Ross Lynn Campbell met his Savior on October 17, 2018. He joined his parents, Claude and Irma Campbell, sister Lulu May Rader and wives JoAnn Hall, Pat Worline and Rosemary Schneider Campbell. Survivors are Carl (Carol) & Jerry (Sharon) Campbell, Janice (Gary) Gardiner, grand-children Deborah Campbell (Anthony) Williams, Chris (Dinah) Campbell and Rebekah Campbell (Jon) Hockney. He also leaves behind many step-children, nephews & nieces, grand- & great grand children. Born November 1924 in Olney Springs, Crowley County, CO, he attended Crowley County school until 10th grade, when the family moved to Gardner. After graduating from high school, he went to Wyoming and worked in the Boeing parts department where airplanes were refitted for war until he was drafted into the Army in 1943, where he intended to become a pilot in the Army Air Corps. However, the Army decided that they had enough pilots, navigators and bombardiers, so he was trained to be a nose gunner by shooting a lot of skeet, which taught him how to hit a moving target and he also had to learn to shoot and dismantle a 50-caliber machine gun. He served as a B-24 nose gunner in the 15th Air Force, 456th bomb group, 747th bomb squadron, stationed near Cerignolo, Italy. After 27 missions, during which not a single member of his crew was injured, he was mustered out. Fortunately, the German oil refineries had been bombed so they did not have fuel to put up fighter planes, but they did have plenty of anti aircraft guns that shot shells designed to explode at given altitudes. Several times an engine was shot out so they returned on 3 engines and with flak holes in their plane. He was discharged September 6, 1945, after spending over 2 months waiting for the final papers, and didn't spend a single minute in the Army longer than necessary. He promptly utilized his G.I. Bill benefits at Colorado State University in Ft. Collins, where he studied range management, graduating in 1949. After graduation he took a job with the Forest Service until there was an opening at the Soil Conservation Service. His career took a brief detour when he accepted a demotion to make sure that his youngest son was educated in a University town, but after that he progressed steadily until his 1984 retirement, where he was District Conservationist in Pueblo, CO. While at C.S.U., he met JoAnn Hall, whom he married in 1950. They had 3 children, Janice Kay, Carl Allen and Gerald Ray. After she divorced him, he met his second wife, Pat Martin Worline and married her in 1973. He acquired three more sons, Alan, Curt, and Patrick through Pat. Pat died after 30 years of marriage, over 15 of which were spent fighting cancer, and later that year, he ran into his high school sweetheart, the widowed Rosemary Knoll Schneider. Through his 8-year marriage to Rosemary, he acquired 11 additional step-children. And they, of course, had their children and grand children. Family gatherings are big! The Schneider family adopted Ross with open hearts, saying that their mother just existed after their father died, but started living again once Ross came back into her life. They had 7 happy years of marriage until Rosemary passed away. Music was a huge part of Ross' life. He always sang in church choirs, both while his first wife JoAnn played organ and at every other church that followed. He joined the Sunsational Chorus of Barbershoppers in Pueblo, CO. He sang with them for 29 years, and 19 of those years he was also the treasurer. He also joined the Fremont County Chorus in Canon City and sang with them for several years until driving at night became too difficult. When he wasn't singing himself, Ross spent a lot of time at local instrumental concerts, especially those involving his son Jerry and daughter-in-law, Sharon. Since they had a hard time saying no to still another band, there were quite a few concerts!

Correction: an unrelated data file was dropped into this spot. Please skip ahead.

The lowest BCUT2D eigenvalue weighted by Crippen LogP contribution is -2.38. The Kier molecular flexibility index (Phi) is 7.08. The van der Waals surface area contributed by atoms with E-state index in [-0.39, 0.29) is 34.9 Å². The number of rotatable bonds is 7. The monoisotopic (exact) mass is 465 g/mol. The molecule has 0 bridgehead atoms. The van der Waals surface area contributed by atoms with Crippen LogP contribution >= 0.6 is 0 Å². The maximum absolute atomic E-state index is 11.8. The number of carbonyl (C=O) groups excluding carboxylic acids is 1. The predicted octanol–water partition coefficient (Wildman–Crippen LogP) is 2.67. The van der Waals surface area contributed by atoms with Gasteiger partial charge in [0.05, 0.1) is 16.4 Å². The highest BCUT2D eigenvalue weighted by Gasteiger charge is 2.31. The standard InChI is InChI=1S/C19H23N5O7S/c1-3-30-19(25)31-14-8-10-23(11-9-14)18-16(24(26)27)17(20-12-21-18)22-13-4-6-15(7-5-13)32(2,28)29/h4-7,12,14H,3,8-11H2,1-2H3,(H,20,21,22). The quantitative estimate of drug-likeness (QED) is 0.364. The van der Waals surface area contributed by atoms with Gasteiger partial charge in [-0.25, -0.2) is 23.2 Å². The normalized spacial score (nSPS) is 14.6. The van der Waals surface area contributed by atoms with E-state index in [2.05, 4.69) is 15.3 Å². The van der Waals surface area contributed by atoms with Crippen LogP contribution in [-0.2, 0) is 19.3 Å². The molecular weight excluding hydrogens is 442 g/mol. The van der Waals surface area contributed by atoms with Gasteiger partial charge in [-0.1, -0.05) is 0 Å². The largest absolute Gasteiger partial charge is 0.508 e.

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  1. We were sorry to hear of Ross’s passing. We lived next door to him and occasionally babysat Sassy. He and Rosemary were very special. Our grandchildren were always willing to help them whenever needed.

  2. We were so sorry to hear of Ross’s passing. I met his wife Pat at the Government Ptinting Office. The quickly became family friends. Our sons called them Grandma Pat and Grandpa Ross. He was such a kind and caring person to our family. We loved and admired so much! What a gentleman! He will be greatly missed! Our deepest sympathy to all his family!

  3. Please accept my condolences for the passing of Ross Campbell. I met Ross in the early 70’s when I began working with his wife, Pat at the US Government Documents Distribution Center. I was in touch with Pat and Ross until I moved to Texas in the early 80’s. He was a man of high integrity and honor who always acknowledged me when he saw me in public with a big smile and a brief greeting. He will be missed. I am sorry for your loss of this very nice and cordial loved one.

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